It’s become abundantly evident that domestic U.S. data alone don’t dictate the Federal Reserve’s stance.
Global economic data and gyrations in financial markets also influence monetary policymaker’s assessment of the outlook for inflation and employment in the U.S.
Fed Chair Janet Yellen’s speech at the Economic Club of New York on Tuesday reinforced that the central bank places a great weight on these market and international variables — and Deutsche Bank AG Chief International Economist Torsten Slok has a chart that shows just how worried the Fed is about the rest of the world (click on the chart to enlarge):
“It is clear that the rest of the world is playing a more and more important role in Fed policy,” wrote Slok. “Time will tell if this is an appropriate strategy.”
Risk assets responded positively to the Fed’s emphasis on the underwhelming global economic backdrop, with market-based measures of inflation compensation, stocks, and commodities all catching a bid upon the release of Yellen’s remarks.
“To illustrate why the Fed’s clear shift to a more dovish stance is so effective in reducing uncertainties in financial markets, consider our recent survey of U.S. credit investors,” explained Hans Mikkelsen, head of high grade credit strategy at Bank of America Merrill Lynch. “Arguably at least three — if not all — of the top-four investor concerns — China, oil prices, geopolitical risk and slow recovery — are mitigated to some extent by the more dovish Fed.”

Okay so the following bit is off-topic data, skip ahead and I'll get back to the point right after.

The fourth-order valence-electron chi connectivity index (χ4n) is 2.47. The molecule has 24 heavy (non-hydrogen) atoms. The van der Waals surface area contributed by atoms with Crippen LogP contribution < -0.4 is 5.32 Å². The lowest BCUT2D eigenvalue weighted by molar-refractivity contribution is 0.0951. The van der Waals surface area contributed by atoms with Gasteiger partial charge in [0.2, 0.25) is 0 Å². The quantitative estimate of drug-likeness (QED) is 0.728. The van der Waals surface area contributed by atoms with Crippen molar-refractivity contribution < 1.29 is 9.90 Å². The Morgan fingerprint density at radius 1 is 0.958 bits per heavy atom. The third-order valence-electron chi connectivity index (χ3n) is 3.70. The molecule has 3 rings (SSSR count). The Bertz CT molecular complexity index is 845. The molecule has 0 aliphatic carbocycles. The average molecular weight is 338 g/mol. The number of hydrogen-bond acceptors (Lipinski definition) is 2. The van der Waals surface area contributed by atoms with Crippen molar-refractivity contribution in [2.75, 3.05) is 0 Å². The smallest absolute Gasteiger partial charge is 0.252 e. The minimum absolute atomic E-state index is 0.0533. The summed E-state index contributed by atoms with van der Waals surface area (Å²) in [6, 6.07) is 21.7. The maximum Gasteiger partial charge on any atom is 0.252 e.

Yellen alluded to this reflexivity between markets and the Fed in molding the economic outlook in Tuesday’s speech.
“In part, the baseline outlook for real activity and inflation is little changed because investors responded to those [negative global economic and financial market] developments by marking down their expectations for the future path of the federal funds rate, thereby putting downward pressure on longer-term interest rates and cushioning the adverse effects on economic activity,” she said, indicating that the feedback loop between the two constituted an “automatic stabilizer” for the economy.
“Foreign economic growth now seems likely to be weaker this year than previously expected,” added Yellen.
Economic data released overnight justified the Fed Chair’s continued concern about the state of the global economy, with February’s reading of Japanese industrial production showing the largest one-month drop since the 2011 earthquake.
“Data support Yellen’s worries about [the] world,” wrote Neil Dutta, head of U.S. economics at Renaissance Macro Research. “While the manufacturing sector in China has suffered and the consumer sector has shown resilience, there have been signs that the latter may not be as bullet proof as previously thought.”